By Jim Hoorman, Hoorman Soil Health Services
The 2023 National Farm Bill discussions are now beginning. With a new administration; climate change, water quality, and new air emission standards are expected to be a big part of the discussion. Farmers need to pay attention to these discussions and get involved with making their views known before the Farm Bill becomes law.
The impact of agriculture on climate change will be a key discussion. Our climate has been changing since the Earth was born. During the Wisconsin glaciation (24,000-26,000 years ago), Ohio glaciers and ice reached its maximum extent and ended roughly 12,000 years ago. However, around 55 million years ago, the artic circle was balmy with alligators and palm trees, and Ohio was mostly likely under water. Natural causes of climate change include solar variations in sun activity (sun spots), volcanic eruptions, the tilt and rotation of the earth’s axis, and other internal variability. Since the 1800’s, human climate change factors include the increased use of fossil fuels, land use changes (deforestations, bare soils), the increased use of nitrogen fertilizer, and fluorinated gasses. Climate discussions are difficult and complicated because no scientist knows exactly how much impact humans have on climate change.
Water quality management discussions will also be debated. Jim Mobley, (retired national Ohio USDA official) at the Ohio No-till Conference stated that long-term no-till and cover crops could have 2.5X more impact on water quality than conventional tillage. The 2021 National Resource Inventory (NRI) shows that national soil erosion rates have declined from 7.6 ton/acre down to 4.6 tons/acre with improved conservation practices. Soil erosion is a key contributor to nutrient runoff of nitrogen and phosphorus. The natural rate of soil formation is around 0.5 ton/year, so on average our nation is still losing soil 9x faster than it is being generated. Soil formation occurs when rocks break down naturally into sand, then silt, then clay over time. No-till soils that are fully vegetated (cover crops, grass, thick hay fields) lose soil in pounds not tons, and keep soil nutrients recycling, reducing nutrient runoff into our surface water.
Air emissions from agriculture will also be hotly discussed. Air emissions include carbon dioxide (CO2), methane (CH4) and nitrous oxide (N2O). About 20% of atmospheric carbon dioxide comes from tilled land. Carbon dioxide is needed for crop production and plant growth, so limiting atmospheric carbon dioxide may not be practical. Methane has 72X higher global warming potential (GWP) and nitrous oxide 265-310X higher GWP than carbon dioxide. Methane gasses are associated with manure and livestock (cow burping), however; around 60 million bison lived in the USA which have now been replaced by domestic livestock. The increased use of nitrogen fertilizer increases nitrous oxide emissions and farmer might expect more regulation in this area. Increased atmospheric water vapor also increases atmospheric air temperatures, is not often discussed, and is associated with bare soils and less vegetation. Increasing soil organic matter and using legume cover crops may help reduce nitrogen fertilizer needs and vegetate our soil for a partial solution.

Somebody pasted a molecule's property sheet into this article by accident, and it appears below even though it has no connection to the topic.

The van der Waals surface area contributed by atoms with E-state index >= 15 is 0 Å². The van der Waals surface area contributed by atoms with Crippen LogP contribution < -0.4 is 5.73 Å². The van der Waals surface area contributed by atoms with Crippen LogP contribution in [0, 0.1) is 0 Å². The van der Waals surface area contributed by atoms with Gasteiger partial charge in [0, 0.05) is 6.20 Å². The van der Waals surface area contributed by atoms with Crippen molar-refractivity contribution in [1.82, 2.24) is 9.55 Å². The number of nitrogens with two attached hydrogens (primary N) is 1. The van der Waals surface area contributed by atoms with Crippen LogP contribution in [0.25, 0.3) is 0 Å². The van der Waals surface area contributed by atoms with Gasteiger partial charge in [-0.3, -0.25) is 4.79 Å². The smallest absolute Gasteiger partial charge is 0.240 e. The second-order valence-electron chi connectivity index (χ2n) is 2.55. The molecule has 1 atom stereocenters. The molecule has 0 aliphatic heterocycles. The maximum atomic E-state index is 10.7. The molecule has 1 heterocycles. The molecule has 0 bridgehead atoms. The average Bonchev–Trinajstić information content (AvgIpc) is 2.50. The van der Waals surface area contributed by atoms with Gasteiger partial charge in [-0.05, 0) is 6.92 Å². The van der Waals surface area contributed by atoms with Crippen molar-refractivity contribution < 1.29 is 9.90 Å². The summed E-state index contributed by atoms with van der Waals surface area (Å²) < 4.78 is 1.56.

Farmers are risk adverse and generally follow agricultural practices that they understand and trust. Going to no-till and cover crops is risky, especially on corn, where it can take 3-7 years to make the transition, with possible yields reductions during that transition period. However, it is not impossible. Pennsylvania and Maryland farmers now lead the USA in no-till and cover crops. In Maryland, a $70-$100 per acre subsidy from the “toilet tax” has allowed 90% of Maryland farmers to transition to no-till and cover crops. Too much farmland in the Midwest for that to be practical here.
In Pennsylvania, about 65% of corn and 75% of soybeans and wheat are no-tilled and have cover crops with dramatic improvements in Chesapeake Bay water quality. In Ohio, only 5-10% of corn is no-tilled with or without cover crops. All Lake Erie water exits the St. Lawrence River in about 3 years, so water quality improvements could be dramatic; however, it would require a high level of farmer conservation participation (no-till, cover crops, other practices) to work.
Jim Mosley, retired USDA official, floated the idea of the federal government paying farmers $80-$100 per acre to make the transition to no-till and cover crops. An alternative proposition would highly subsidize government crop insurance for no-till and cover crop farmers to insure against any potential losses for a 3-5 period of time. When crop prices are high, it takes more incentives to change farming practices due to increased risk. Most farmers want to farm sustainably by using good environmental practices, but they also have to survive. Let’s keep talking!